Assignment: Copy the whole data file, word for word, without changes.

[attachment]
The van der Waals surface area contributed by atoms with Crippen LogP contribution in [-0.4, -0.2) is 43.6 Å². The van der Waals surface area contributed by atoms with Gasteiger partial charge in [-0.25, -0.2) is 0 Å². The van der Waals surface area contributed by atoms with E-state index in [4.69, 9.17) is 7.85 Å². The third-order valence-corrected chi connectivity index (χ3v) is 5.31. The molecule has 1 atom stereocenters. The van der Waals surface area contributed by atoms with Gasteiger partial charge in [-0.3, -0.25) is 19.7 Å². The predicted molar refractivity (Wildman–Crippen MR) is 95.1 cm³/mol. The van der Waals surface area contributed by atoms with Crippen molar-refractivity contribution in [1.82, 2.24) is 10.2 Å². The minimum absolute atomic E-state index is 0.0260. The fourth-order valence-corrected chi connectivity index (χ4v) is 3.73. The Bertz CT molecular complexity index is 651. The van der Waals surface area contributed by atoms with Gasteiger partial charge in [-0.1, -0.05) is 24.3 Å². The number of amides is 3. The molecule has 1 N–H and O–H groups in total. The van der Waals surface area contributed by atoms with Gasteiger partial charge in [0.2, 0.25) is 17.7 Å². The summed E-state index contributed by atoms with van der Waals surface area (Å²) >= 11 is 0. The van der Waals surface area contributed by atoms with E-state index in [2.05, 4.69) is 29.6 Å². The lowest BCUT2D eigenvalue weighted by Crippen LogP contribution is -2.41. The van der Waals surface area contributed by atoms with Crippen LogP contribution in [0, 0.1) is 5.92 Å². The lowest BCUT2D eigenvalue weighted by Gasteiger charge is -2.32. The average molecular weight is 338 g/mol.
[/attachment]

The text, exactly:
The van der Waals surface area contributed by atoms with Crippen LogP contribution in [-0.4, -0.2) is 43.6 Å². The van der Waals surface area contributed by atoms with Gasteiger partial charge in [-0.25, -0.2) is 0 Å². The van der Waals surface area contributed by atoms with E-state index in [4.69, 9.17) is 7.85 Å². The third-order valence-corrected chi connectivity index (χ3v) is 5.31. The molecule has 1 atom stereocenters. The van der Waals surface area contributed by atoms with Gasteiger partial charge in [-0.3, -0.25) is 19.7 Å². The predicted molar refractivity (Wildman–Crippen MR) is 95.1 cm³/mol. The van der Waals surface area contributed by atoms with Crippen molar-refractivity contribution in [1.82, 2.24) is 10.2 Å². The minimum absolute atomic E-state index is 0.0260. The fourth-order valence-corrected chi connectivity index (χ4v) is 3.73. The Bertz CT molecular complexity index is 651. The van der Waals surface area contributed by atoms with Gasteiger partial charge in [-0.1, -0.05) is 24.3 Å². The number of amides is 3. The molecule has 1 N–H and O–H groups in total. The van der Waals surface area contributed by atoms with Gasteiger partial charge in [0.2, 0.25) is 17.7 Å². The summed E-state index contributed by atoms with van der Waals surface area (Å²) >= 11 is 0. The van der Waals surface area contributed by atoms with E-state index in [2.05, 4.69) is 29.6 Å². The lowest BCUT2D eigenvalue weighted by Crippen LogP contribution is -2.41. The van der Waals surface area contributed by atoms with Crippen LogP contribution in [0, 0.1) is 5.92 Å². The lowest BCUT2D eigenvalue weighted by Gasteiger charge is -2.32. The average molecular weight is 338 g/mol.